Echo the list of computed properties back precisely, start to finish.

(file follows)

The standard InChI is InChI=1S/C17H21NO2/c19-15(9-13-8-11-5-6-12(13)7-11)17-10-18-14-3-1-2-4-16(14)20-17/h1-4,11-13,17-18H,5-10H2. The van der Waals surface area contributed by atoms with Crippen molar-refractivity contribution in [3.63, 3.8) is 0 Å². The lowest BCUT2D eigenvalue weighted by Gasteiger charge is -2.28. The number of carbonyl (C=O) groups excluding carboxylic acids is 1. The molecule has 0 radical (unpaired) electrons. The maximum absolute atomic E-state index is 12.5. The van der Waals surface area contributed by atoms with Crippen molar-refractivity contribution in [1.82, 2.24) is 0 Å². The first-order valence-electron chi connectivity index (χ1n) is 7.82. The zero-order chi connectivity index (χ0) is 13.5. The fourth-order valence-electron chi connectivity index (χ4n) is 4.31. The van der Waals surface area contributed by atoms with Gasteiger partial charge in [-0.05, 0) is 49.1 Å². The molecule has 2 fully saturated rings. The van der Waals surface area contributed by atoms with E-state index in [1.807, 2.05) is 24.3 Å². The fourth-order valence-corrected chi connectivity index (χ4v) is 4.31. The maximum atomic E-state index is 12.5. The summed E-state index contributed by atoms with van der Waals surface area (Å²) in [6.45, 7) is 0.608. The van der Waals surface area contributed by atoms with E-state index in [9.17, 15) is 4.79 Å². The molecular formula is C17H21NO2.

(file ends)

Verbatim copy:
The standard InChI is InChI=1S/C17H21NO2/c19-15(9-13-8-11-5-6-12(13)7-11)17-10-18-14-3-1-2-4-16(14)20-17/h1-4,11-13,17-18H,5-10H2. The van der Waals surface area contributed by atoms with Crippen molar-refractivity contribution in [3.63, 3.8) is 0 Å². The lowest BCUT2D eigenvalue weighted by Gasteiger charge is -2.28. The number of carbonyl (C=O) groups excluding carboxylic acids is 1. The molecule has 0 radical (unpaired) electrons. The maximum absolute atomic E-state index is 12.5. The van der Waals surface area contributed by atoms with Crippen molar-refractivity contribution in [1.82, 2.24) is 0 Å². The first-order valence-electron chi connectivity index (χ1n) is 7.82. The zero-order chi connectivity index (χ0) is 13.5. The fourth-order valence-electron chi connectivity index (χ4n) is 4.31. The van der Waals surface area contributed by atoms with Gasteiger partial charge in [-0.05, 0) is 49.1 Å². The molecule has 2 fully saturated rings. The van der Waals surface area contributed by atoms with E-state index in [1.807, 2.05) is 24.3 Å². The fourth-order valence-corrected chi connectivity index (χ4v) is 4.31. The maximum atomic E-state index is 12.5. The summed E-state index contributed by atoms with van der Waals surface area (Å²) in [6.45, 7) is 0.608. The van der Waals surface area contributed by atoms with E-state index in [9.17, 15) is 4.79 Å². The molecular formula is C17H21NO2.